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In the process of removing old grease from my #397 Coal Loader motor.  Also replacing belt.  No problems at all so far.

I am changing the grease in the motor and read a lot of posts here about using Red N Tacky.

I have multi purpose grease (for use on wheel bearings, latches, etc) that looks the same consistency.  Both general purpose (tan color) and heavy duty (black) and also a general purpose one for foreign cars (also black).

I have those and an older can of Lubriplate (white lithium grease) and a small tub of white lithium grease.  I do a lot of automotive work.

I have no problem going out and buying Red N Tacky if you all recommend that.

What do you think?

John

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Worm gears have sliding contact.  This is unlike most gears, which have rolling contact. Because of the sliding contact on worm gears, lubrication is very important. Most applications of worm gears use oil filled gear boxes to lubricate them.  Toy trains have never gone to the expense of oil filled gear boxes, putting the worm gears at risk.

Red N Tacky is a member of a family of greases that are tacky and are designed to stay on the surface needing lubrication without the benefit of a lubrication filled gear box.   Most of my experience is with Chevron Ultra Duty 2, a high tack grease. But this is a lubricant used in industrial applications and is not available toy train sized packaging. The Lucas Red N Tacky appears to be a reasonable alternative. I use it on all of my toy train gearing, but the worm and worm wheel are the gears that benefit the most from this product.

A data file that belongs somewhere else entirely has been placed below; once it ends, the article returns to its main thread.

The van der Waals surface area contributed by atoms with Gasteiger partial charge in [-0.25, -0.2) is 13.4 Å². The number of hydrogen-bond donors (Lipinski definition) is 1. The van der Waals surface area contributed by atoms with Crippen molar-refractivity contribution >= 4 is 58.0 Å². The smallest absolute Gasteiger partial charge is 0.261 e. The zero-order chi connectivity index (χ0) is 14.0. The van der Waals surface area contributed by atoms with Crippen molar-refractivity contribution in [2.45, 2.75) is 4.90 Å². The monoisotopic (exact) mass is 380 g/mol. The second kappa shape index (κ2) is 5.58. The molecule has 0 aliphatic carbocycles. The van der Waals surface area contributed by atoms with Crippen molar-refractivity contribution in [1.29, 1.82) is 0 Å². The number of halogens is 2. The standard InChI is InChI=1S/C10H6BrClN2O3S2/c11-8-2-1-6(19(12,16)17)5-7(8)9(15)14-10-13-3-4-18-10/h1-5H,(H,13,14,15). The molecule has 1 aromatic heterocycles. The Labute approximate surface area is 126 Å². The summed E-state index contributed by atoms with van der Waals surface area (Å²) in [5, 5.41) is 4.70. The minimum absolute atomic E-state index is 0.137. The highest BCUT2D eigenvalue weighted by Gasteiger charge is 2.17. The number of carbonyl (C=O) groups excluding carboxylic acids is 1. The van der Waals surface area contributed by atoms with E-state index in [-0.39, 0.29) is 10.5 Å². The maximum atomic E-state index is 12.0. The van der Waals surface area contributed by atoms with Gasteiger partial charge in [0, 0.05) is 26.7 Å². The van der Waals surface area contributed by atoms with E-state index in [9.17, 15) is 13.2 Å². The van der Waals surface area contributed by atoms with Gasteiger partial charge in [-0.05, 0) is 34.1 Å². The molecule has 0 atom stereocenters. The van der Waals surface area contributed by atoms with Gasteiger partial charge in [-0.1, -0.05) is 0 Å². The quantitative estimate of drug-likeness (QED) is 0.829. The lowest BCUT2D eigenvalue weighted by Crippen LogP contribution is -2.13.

Oh boy, maybe I better rethink my lubing regime, I've been using a light oil such as 3-in-one on my wheels and axels and a white lithium grease like luberaplate (sp?) on my gears, so far so good.  The guy at our club (Lone Star High Railers) that does all of the maintenance on our cars and locomotives said to just use a lite oil on the axels and a lite grease on the gears, he said that you don't really want a heavy weight grease on the gears as it has a tendency to harden up in the winter and then it makes the locomotive work a little harder until the grease loosens up.  Good thread, good answers so far.

My old #397 Coal Loader has an AC/DC motor with a plastic worm gear on the end of the shaft.  The worm gear turns two metal gear sets.  It doesn't rotate at high speed and, of course, doesn't get operated continuously for very long.

As a result, I ended up using high temperature multi purpose grease (the tan stuff).  I ran it for ten minutes and opened the gear case and it seems fine.  I have used the same stuff on Honda and Toyota wheel bearings (which is what it calls for) and it has held up.  I will check it periodically and post back at some point.

5w20 (by the way) is also what I use for general locomotive lubrication Dennis.

I have Labelle #106, but it doesn't appear to me to be anything more than Lithium and Teflon grease (correct me if I am wrong).

Thanks for all the input.

John

Throw my 2c worth in, given the nature of the trains, we aren't talking tectonic forces or ridiculously high speeds, for grease on worm or standard gears almost any light duty grease will do. I have used silicon, teflon and lithium based lubricants on trains and other applications, as long as it isn't really stiff (I wouldn't use wheel bearing grease for that reason, though some say it works great), you will be fine IMO.  The real problem isn't the type of grease, it is the lack of it, lot of people took the old Lionel "lifetime lube" to hear *lol*.

As far as oil goes, the best oil I ever used on my trains growing up was a top head oil called Marvel Mystery oil, used that with a needlepoint lubricator, and it worked great.

@J. Motts posted: